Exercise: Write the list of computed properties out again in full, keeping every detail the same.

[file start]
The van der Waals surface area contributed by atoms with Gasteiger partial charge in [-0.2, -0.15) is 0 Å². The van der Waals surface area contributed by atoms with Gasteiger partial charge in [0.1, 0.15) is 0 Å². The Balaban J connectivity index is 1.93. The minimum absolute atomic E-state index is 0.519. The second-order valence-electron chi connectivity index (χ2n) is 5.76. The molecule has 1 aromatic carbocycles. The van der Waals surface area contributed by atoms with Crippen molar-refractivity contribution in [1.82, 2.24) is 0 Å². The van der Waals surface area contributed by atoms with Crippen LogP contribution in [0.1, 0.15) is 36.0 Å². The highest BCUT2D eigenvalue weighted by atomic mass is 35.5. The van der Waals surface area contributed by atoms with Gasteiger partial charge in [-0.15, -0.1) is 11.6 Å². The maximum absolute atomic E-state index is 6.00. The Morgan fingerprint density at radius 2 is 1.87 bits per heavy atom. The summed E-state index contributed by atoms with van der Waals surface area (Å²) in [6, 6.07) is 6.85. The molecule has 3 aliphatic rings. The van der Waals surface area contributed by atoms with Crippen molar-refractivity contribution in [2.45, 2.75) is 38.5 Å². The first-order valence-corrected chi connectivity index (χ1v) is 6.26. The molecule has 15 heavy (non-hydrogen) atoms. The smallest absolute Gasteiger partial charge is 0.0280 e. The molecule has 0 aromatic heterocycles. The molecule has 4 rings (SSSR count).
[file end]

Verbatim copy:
The van der Waals surface area contributed by atoms with Gasteiger partial charge in [-0.2, -0.15) is 0 Å². The van der Waals surface area contributed by atoms with Gasteiger partial charge in [0.1, 0.15) is 0 Å². The Balaban J connectivity index is 1.93. The minimum absolute atomic E-state index is 0.519. The second-order valence-electron chi connectivity index (χ2n) is 5.76. The molecule has 1 aromatic carbocycles. The van der Waals surface area contributed by atoms with Crippen molar-refractivity contribution in [1.82, 2.24) is 0 Å². The van der Waals surface area contributed by atoms with Crippen LogP contribution in [0.1, 0.15) is 36.0 Å². The highest BCUT2D eigenvalue weighted by atomic mass is 35.5. The van der Waals surface area contributed by atoms with Gasteiger partial charge in [-0.15, -0.1) is 11.6 Å². The maximum absolute atomic E-state index is 6.00. The Morgan fingerprint density at radius 2 is 1.87 bits per heavy atom. The summed E-state index contributed by atoms with van der Waals surface area (Å²) in [6, 6.07) is 6.85. The molecule has 3 aliphatic rings. The van der Waals surface area contributed by atoms with Crippen molar-refractivity contribution in [2.45, 2.75) is 38.5 Å². The first-order valence-corrected chi connectivity index (χ1v) is 6.26. The molecule has 15 heavy (non-hydrogen) atoms. The smallest absolute Gasteiger partial charge is 0.0280 e. The molecule has 0 aromatic heterocycles. The molecule has 4 rings (SSSR count).